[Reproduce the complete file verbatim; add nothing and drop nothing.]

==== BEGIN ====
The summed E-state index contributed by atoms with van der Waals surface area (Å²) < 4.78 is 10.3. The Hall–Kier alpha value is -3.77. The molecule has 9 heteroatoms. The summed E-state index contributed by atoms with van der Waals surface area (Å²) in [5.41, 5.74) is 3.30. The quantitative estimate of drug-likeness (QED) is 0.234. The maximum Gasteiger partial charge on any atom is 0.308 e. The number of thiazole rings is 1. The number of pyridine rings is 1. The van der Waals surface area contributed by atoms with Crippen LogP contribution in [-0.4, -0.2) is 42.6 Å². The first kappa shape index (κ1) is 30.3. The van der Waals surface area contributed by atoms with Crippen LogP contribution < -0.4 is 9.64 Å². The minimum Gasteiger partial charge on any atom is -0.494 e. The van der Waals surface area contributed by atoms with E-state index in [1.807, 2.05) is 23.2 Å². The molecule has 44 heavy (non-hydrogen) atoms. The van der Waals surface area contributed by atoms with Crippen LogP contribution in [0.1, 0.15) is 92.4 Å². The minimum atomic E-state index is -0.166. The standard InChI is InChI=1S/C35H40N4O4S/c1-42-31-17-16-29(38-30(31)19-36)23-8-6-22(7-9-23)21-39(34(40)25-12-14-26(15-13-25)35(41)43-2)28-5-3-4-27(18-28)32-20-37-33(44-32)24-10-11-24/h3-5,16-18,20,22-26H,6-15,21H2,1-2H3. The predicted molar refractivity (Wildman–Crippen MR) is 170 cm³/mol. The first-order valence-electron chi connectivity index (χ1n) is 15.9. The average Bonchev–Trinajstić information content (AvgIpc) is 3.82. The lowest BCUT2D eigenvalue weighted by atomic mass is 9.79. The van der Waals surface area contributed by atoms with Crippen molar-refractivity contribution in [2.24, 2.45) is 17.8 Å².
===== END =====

The summed E-state index contributed by atoms with van der Waals surface area (Å²) < 4.78 is 10.3. The Hall–Kier alpha value is -3.77. The molecule has 9 heteroatoms. The summed E-state index contributed by atoms with van der Waals surface area (Å²) in [5.41, 5.74) is 3.30. The quantitative estimate of drug-likeness (QED) is 0.234. The maximum Gasteiger partial charge on any atom is 0.308 e. The number of thiazole rings is 1. The number of pyridine rings is 1. The van der Waals surface area contributed by atoms with Crippen LogP contribution in [-0.4, -0.2) is 42.6 Å². The first kappa shape index (κ1) is 30.3. The van der Waals surface area contributed by atoms with Crippen LogP contribution < -0.4 is 9.64 Å². The minimum Gasteiger partial charge on any atom is -0.494 e. The van der Waals surface area contributed by atoms with E-state index in [1.807, 2.05) is 23.2 Å². The molecule has 44 heavy (non-hydrogen) atoms. The van der Waals surface area contributed by atoms with Crippen LogP contribution in [0.1, 0.15) is 92.4 Å². The minimum atomic E-state index is -0.166. The standard InChI is InChI=1S/C35H40N4O4S/c1-42-31-17-16-29(38-30(31)19-36)23-8-6-22(7-9-23)21-39(34(40)25-12-14-26(15-13-25)35(41)43-2)28-5-3-4-27(18-28)32-20-37-33(44-32)24-10-11-24/h3-5,16-18,20,22-26H,6-15,21H2,1-2H3. The predicted molar refractivity (Wildman–Crippen MR) is 170 cm³/mol. The first-order valence-electron chi connectivity index (χ1n) is 15.9. The average Bonchev–Trinajstić information content (AvgIpc) is 3.82. The lowest BCUT2D eigenvalue weighted by atomic mass is 9.79. The van der Waals surface area contributed by atoms with Crippen molar-refractivity contribution in [2.24, 2.45) is 17.8 Å².